Homework #4 due: Write an informal essay of 300 to 500 words addressing the question of whether someone who believes that abortion should generally be illegal can consistently make an exception for the cases of rape or incest.

Tuesday, October 18: If a fetus is a person does it follow that abortion ought to be illegal?

Judith Thomson, "A Defense of Abortion"

Lynn Paltrow and Jeanne Flavin, "Pregnant and No Civil Rights"

*Thursday, October 20: Is killing an innocent human being always impermissible? Abortion and the doctrine of double effect.

Baruch Brody, "Opposition to Abortion: A Human Rights Approach"

Homework #5 due: Write an informal essay of 300 to 500 words contrasting Brody's example of the lifeboat to Thomson's example of the violinist. What do you think most people's intuitions would say about the two cases? What are your own intuitions? Are these intuitions consistent? How can they be explained?

Tuesday, October 25: Quiz on Kant and abortion

*Thursday, October 27: Debate: Resolved that government policies, including tax policies, should aim to lessen inequalities in wealth and income.

"Inequalities Data"

Dan Hausman, "Some Notes on Utilitarianism"

John Rawls, A Theory of Justice (excerpts)

Robert Nozick, Anarchy, State, and Utopia (excerpts)

Dan Hausman and Michael McPherson, "Some Notes on Libertarianism"

Will Wilkinson, "Thinking Clearly about Economic Inequality"

Laim Murphy and Thomas Nagel, Excerpts from The Myth of Ownership: Taxes and Justice

Gregory Mankiw, "Defending the One Percent"

Elizabeth Anderson, "How Not to Complain About Taxes (III): "I deserve my pretax income"

Homework #6 Due: Write an informal essay of 300-500 words stating your "initial" view of whether the government should aim to lessen inequalities in wealth and income. Give what seems to you to be the strongest argument in support of your initial view and try to make the argument as clear and logical as possible. Explain what reservations one might have concerning your argument and your position.

*Tuesday, November 1: Inequalities -- How large and how disturbing

"Inequalities Data"

Will Wilkinson, "Thinking Clearly about Economic Inequality"

Thursday, November 3: Inequalities and Moral Theory (I) Utliitarianism

Will Wilkinson, "Thinking Clearly about Economic Inequality"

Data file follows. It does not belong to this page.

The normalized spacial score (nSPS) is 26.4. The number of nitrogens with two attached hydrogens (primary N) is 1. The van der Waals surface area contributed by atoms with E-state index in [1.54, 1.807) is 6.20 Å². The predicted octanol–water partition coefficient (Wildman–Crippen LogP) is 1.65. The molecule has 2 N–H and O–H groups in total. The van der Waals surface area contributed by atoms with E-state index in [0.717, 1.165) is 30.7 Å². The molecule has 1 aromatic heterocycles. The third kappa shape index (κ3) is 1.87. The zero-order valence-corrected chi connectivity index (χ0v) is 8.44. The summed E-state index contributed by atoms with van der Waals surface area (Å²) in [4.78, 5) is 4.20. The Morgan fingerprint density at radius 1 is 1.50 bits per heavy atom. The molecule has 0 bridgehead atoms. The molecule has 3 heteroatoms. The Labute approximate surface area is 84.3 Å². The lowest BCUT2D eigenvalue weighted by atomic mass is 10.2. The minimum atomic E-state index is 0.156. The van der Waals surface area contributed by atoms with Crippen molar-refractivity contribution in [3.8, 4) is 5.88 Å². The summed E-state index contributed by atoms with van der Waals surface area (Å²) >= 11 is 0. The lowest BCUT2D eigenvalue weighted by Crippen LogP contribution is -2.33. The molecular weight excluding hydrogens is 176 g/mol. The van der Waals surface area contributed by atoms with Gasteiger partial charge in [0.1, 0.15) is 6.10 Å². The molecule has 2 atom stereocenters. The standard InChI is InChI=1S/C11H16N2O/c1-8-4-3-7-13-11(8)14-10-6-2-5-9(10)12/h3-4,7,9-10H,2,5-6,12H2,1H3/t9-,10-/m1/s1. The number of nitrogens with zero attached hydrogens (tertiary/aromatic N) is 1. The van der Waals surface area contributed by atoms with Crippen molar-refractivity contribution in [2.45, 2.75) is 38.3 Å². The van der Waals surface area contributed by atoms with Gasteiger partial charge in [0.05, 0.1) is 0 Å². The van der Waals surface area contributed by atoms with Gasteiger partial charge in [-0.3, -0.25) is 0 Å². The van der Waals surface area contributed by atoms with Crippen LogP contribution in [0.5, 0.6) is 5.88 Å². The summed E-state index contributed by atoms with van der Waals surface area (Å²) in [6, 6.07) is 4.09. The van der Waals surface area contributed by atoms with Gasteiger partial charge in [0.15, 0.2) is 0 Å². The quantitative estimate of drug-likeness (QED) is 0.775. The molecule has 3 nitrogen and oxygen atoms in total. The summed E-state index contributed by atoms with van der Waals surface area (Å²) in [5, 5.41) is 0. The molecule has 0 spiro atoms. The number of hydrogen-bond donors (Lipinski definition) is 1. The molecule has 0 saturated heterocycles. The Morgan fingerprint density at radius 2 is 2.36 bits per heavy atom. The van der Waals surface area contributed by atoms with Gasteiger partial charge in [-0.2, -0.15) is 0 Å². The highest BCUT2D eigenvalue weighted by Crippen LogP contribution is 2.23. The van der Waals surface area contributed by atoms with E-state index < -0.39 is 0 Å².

Dan Hausman, "Some Notes on Utilitarianism"

*Tuesday, November 8: Inequalities and Moral Theory (II) Rawls' Theory of Justice

John Rawls, A Theory of Justice (excerpts)

Term Paper Due

Read and study "The Pro-Life Argument," by Peter Kreeft and then write an essay considering how well its argument withstands the criticisms of it that are implicit in the readings and lectures on abortion. You should argue for a definite conclusion to the effect that his argument is refuted by some specific consideration or considerations in the readings or lectures or that his argument survives these criticisms.

Please note the following:

  1. Your paper must have a definite point --it must attempt to establish some specific claim concerning whether Kreeft's argument for the moral impermissibility and illegality of abortion is sound.
  2. Your paper must be logically organized as an argument for your thesis. Be sure to think hard about objections to your point of view and about how to respond to them. You can draw on other sources, and I would expect most of the papers to draw on the arguments and distinctions drawn in the readings and in lecture, but this is meant to be an analytical rather than a research paper.
  3. Term papers should be individual work, not collaborative efforts. They should be about 1800 words long -- about six double-spaced pages. They should be printed double-spaced with a reasonably large font and at least 1" margins.
  4. Every paper should have a title at the beginning. Please write your names on the back of your papers and do not otherwise put your name anywhere on the paper.
  5. Term papers must be correct in their grammar, usage, punctuation, spelling and so forth. Sloppy papers will be returned ungraded, and your term-paper grade will then depend entirely on the grade on the revised version, which will in addition be marked down by 10%. The TA and I will be more lenient to those who are not native English speakers, but even they must produce minimally literate papers.

If you have trouble with your writing, I encourage you to seek help in the writing lab. Your TA and I will be happy to help you with your papers, but because you have the option of rewriting them, we will not read and comment on rough drafts, and it is not our job to copy-edit your work..

Be sure to consult the general directions on writing philosophy papers near the end of the syllabus.

*Thursday, November 10: Libertarianism and justice

Robert Nozick, Anarchy, State, and Utopia (excerpts)

Dan Hausman and Michael McPherson, "Some Notes on Libertarianism”

Homework 7: Write a 300 to 500-word informal essay discussing how a utilitarian would approach surrogate motherhood or abortion and what conclusion the utilitarian would draw.

Tuesday, November 15: Libertarianism and the distribution of income and wealth

Laim Murphy and Thomas Nagel, Excerpts from The Myth of Ownership: Taxes and Justice